"The only joy in the world is to begin...." Cesare Pavese

"The only joy in the world is to begin...." Cesare Pavese

Monday, October 3, 2022

Monsieur de Phocas (1901) by Jean Lorrain

         The palpitations of life have always filled me with a strange destructive rage. Now there have been two occasions when I was surprised by the idea of murder in association with love. 

     Might there be a second self lurking within me?

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Readers unfamiliar with Monsieur de Phocas may prefer to read these notes only after reading the story.

Monsieur de Phocas (1901) by Jean Lorrain

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From the Introduction: The life and Career of Jean Lorrain by Francis Amery:

     [....] It cannot have come as a surprise to Amable Duval when his son finally announced that he was giving up the law in favour of a literary career; he agreed readily enough to provide a modest allowance, on condition that Paul used a pseudonym. Paul and his mother leafed through a directory in search of something suitable, and were delighted with their choice. In 1880 Jean Lorrain set himself up in Montmartre, eager to launch himself into the Bohemian life.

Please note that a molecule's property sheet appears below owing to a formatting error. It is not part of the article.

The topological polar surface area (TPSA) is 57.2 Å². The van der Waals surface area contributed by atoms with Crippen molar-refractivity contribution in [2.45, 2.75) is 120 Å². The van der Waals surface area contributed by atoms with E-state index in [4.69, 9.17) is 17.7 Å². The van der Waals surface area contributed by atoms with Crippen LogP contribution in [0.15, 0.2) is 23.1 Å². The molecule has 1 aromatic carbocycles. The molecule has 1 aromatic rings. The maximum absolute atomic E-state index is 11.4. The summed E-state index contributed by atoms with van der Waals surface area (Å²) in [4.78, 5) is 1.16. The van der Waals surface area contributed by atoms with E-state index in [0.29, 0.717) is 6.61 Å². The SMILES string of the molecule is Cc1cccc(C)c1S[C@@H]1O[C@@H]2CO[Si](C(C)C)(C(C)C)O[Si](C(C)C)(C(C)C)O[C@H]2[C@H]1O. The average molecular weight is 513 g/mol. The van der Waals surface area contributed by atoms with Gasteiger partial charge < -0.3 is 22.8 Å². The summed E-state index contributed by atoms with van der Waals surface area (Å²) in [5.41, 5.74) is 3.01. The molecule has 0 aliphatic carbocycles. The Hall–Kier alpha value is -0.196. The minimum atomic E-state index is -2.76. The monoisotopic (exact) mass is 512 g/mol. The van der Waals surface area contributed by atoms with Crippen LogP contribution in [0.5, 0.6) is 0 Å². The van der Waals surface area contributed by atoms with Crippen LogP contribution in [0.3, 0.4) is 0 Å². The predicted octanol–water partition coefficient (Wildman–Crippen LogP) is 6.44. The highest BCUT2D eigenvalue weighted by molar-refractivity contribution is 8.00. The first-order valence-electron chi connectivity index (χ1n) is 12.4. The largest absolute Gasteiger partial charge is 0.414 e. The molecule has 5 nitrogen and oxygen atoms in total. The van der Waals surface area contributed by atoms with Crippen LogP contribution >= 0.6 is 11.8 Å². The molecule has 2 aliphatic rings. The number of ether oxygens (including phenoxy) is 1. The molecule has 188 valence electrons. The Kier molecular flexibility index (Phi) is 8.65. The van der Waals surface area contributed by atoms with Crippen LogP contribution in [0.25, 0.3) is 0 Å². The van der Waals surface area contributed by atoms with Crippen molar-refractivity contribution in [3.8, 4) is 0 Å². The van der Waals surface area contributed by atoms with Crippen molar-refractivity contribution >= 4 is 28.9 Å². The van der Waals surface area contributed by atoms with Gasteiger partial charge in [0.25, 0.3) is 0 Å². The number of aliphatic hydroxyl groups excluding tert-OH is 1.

This was the Montmartre of Toulouse-Lautrec, a world of cheap furnished rooms in which impoverished members of the literary avant-garde rubbed shoulders with cheap prostitutes and formed enthusiastic cliques in cafes. The café in which Jean Lorrain elected to spend most of his days was the Chat Noir. Paul Verlaine was known to drop in occasionally – and was later to launch the fad for 'Decadence' with a poem in Le Chat Noir, the periodical founded by the regulars – but the hard core of the group were then in the habit of describing themselves as 'Hydropathes' and 'Zutistes'. They included Jean Moréas and Jean Richepin. The Hydropathes were literary Satanists, great admirers of the historian Jean Michelet, whose curiously rhapsodic book La Sorcière (1862; tr. as Satanism and Witchcraft) had hailed the witches burned in days of yore as heroic and virtuous antagonists of a tyrannical church. They were enthusiastic apologists for the Devil, and conscientiously re-worked the mythology of witches' sabbats and black masses. Many of the poems Lorrain wrote under this influence are reprinted in Sang des dieux (1882) and La Forêt bleue.